1891 earthquake: Advertiser (Adelaide) 23/4/1892, p. 4. 1896 earthquakes and inundation: quotations are from the report as printed in Sydney Morning Herald 21/7/1896, p. 6; see also Brisbane Courier 25/7/1896, p. 9.

Earthquakes in Japan: some nineteenth-century reports

Nineteenth-century newspaper reports show how gradual the process could be of assembling information about distant events, even in an age when communications were becoming more sophisticated. A reader might wait two months or more for an extended account of a major incident, and the report when it came might be, for all its striving for detail, rather sketchy. In the case of natural disasters, attempts to explain causes reflect the imperfect scientific knowledge of the day, and reveal a tendency to find in an event the work of a higher power and a pattern of responsibility and punishment.

Earthquakes in Japan were known to be frequent. Particularly large earthquakes in 1855 and 1891, for example, were remembered as exemplifying the susceptibility of Japan to major upheavals.

In December 1891 the Maitland Mercury reported a recent earthquake in Japan as affecting an enormous area and causing unprecedented havoc. As well as giving details of the scale of destruction, the article referred to the behaviour of the Japanese in response to the disaster:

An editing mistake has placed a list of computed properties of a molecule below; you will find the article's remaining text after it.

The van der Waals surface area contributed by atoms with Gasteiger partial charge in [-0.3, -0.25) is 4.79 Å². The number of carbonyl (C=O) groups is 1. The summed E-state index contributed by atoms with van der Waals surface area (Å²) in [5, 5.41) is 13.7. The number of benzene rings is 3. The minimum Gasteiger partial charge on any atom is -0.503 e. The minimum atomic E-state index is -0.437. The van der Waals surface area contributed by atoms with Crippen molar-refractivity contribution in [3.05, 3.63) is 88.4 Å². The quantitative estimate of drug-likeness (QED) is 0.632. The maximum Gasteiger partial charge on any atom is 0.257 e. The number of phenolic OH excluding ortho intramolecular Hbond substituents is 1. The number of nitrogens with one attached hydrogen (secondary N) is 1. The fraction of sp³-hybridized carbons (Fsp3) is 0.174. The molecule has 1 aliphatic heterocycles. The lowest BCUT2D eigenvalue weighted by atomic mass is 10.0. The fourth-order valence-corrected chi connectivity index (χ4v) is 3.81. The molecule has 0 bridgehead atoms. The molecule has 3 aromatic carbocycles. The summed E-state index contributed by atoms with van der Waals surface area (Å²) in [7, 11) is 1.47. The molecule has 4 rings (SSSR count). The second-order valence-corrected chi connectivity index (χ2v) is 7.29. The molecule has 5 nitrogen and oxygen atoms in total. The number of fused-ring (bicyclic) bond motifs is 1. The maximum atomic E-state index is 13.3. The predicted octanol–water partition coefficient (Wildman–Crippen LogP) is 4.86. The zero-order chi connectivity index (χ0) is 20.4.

To all this instantaneous and almost incredible ruin the Japanese oppose a cheerful and invincible fortitude. Panic there may have been during the fearful ten or twelve minutes while the land surged like a sea beneath their feet, and all the works of their hands toppled like a house of cards upon their heads. But in the midst of this widespread desolation and bereavement they maintain their customary demeanor, and accept the inevitable with laughing stoicism.

The writer sought to place the event in a longer historical perspective:

It is noted as a remarkable coincidence that the news of the terrible earthquake in Japan should be published in London on the 136th anniversary of the great Lisbon earthquake, when in about eight minutes most of the houses in the Portuguese capital and upwards of 50,000 inhabitants were swallowed up. The latest calamity in Japan brings up the total number of earthquakes and earthquake shocks recorded in the present century to about 130…